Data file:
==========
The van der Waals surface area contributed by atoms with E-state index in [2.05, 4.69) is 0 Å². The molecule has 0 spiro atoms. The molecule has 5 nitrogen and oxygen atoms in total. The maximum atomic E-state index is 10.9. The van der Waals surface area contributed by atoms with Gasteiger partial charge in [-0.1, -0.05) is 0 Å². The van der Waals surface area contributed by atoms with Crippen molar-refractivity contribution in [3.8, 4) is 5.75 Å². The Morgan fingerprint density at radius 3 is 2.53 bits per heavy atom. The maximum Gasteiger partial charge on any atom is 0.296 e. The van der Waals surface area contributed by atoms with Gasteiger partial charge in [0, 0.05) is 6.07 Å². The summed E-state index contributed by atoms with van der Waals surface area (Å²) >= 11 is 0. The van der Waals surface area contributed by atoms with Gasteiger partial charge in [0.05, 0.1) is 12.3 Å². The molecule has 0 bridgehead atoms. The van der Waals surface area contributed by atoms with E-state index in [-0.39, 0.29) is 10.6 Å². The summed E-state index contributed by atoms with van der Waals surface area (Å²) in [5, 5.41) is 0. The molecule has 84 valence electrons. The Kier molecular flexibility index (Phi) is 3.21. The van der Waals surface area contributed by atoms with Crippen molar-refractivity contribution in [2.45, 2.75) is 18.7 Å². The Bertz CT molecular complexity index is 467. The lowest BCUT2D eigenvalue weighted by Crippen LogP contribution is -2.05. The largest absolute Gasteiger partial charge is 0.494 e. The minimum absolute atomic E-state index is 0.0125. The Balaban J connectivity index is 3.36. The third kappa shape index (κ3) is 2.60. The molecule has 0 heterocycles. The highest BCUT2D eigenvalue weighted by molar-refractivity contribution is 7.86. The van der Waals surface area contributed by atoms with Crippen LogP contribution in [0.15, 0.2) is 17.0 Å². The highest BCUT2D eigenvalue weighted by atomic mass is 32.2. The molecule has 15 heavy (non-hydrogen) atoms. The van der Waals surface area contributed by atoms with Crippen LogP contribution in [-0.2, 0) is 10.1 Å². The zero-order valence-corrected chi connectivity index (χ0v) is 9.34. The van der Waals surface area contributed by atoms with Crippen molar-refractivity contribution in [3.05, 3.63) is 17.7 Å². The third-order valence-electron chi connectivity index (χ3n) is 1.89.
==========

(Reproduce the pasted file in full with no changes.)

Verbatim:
The van der Waals surface area contributed by atoms with E-state index in [2.05, 4.69) is 0 Å². The molecule has 0 spiro atoms. The molecule has 5 nitrogen and oxygen atoms in total. The maximum atomic E-state index is 10.9. The van der Waals surface area contributed by atoms with Gasteiger partial charge in [-0.1, -0.05) is 0 Å². The van der Waals surface area contributed by atoms with Crippen molar-refractivity contribution in [3.8, 4) is 5.75 Å². The Morgan fingerprint density at radius 3 is 2.53 bits per heavy atom. The maximum Gasteiger partial charge on any atom is 0.296 e. The van der Waals surface area contributed by atoms with Gasteiger partial charge in [0, 0.05) is 6.07 Å². The summed E-state index contributed by atoms with van der Waals surface area (Å²) >= 11 is 0. The van der Waals surface area contributed by atoms with Gasteiger partial charge in [0.05, 0.1) is 12.3 Å². The molecule has 0 bridgehead atoms. The van der Waals surface area contributed by atoms with E-state index in [-0.39, 0.29) is 10.6 Å². The summed E-state index contributed by atoms with van der Waals surface area (Å²) in [5, 5.41) is 0. The molecule has 84 valence electrons. The Kier molecular flexibility index (Phi) is 3.21. The van der Waals surface area contributed by atoms with Crippen molar-refractivity contribution in [2.45, 2.75) is 18.7 Å². The Bertz CT molecular complexity index is 467. The lowest BCUT2D eigenvalue weighted by Crippen LogP contribution is -2.05. The largest absolute Gasteiger partial charge is 0.494 e. The minimum absolute atomic E-state index is 0.0125. The Balaban J connectivity index is 3.36. The third kappa shape index (κ3) is 2.60. The molecule has 0 heterocycles. The highest BCUT2D eigenvalue weighted by molar-refractivity contribution is 7.86. The van der Waals surface area contributed by atoms with Crippen LogP contribution in [0.15, 0.2) is 17.0 Å². The highest BCUT2D eigenvalue weighted by atomic mass is 32.2. The molecule has 15 heavy (non-hydrogen) atoms. The van der Waals surface area contributed by atoms with Crippen LogP contribution in [-0.2, 0) is 10.1 Å². The zero-order valence-corrected chi connectivity index (χ0v) is 9.34. The van der Waals surface area contributed by atoms with Crippen molar-refractivity contribution in [3.05, 3.63) is 17.7 Å². The third-order valence-electron chi connectivity index (χ3n) is 1.89.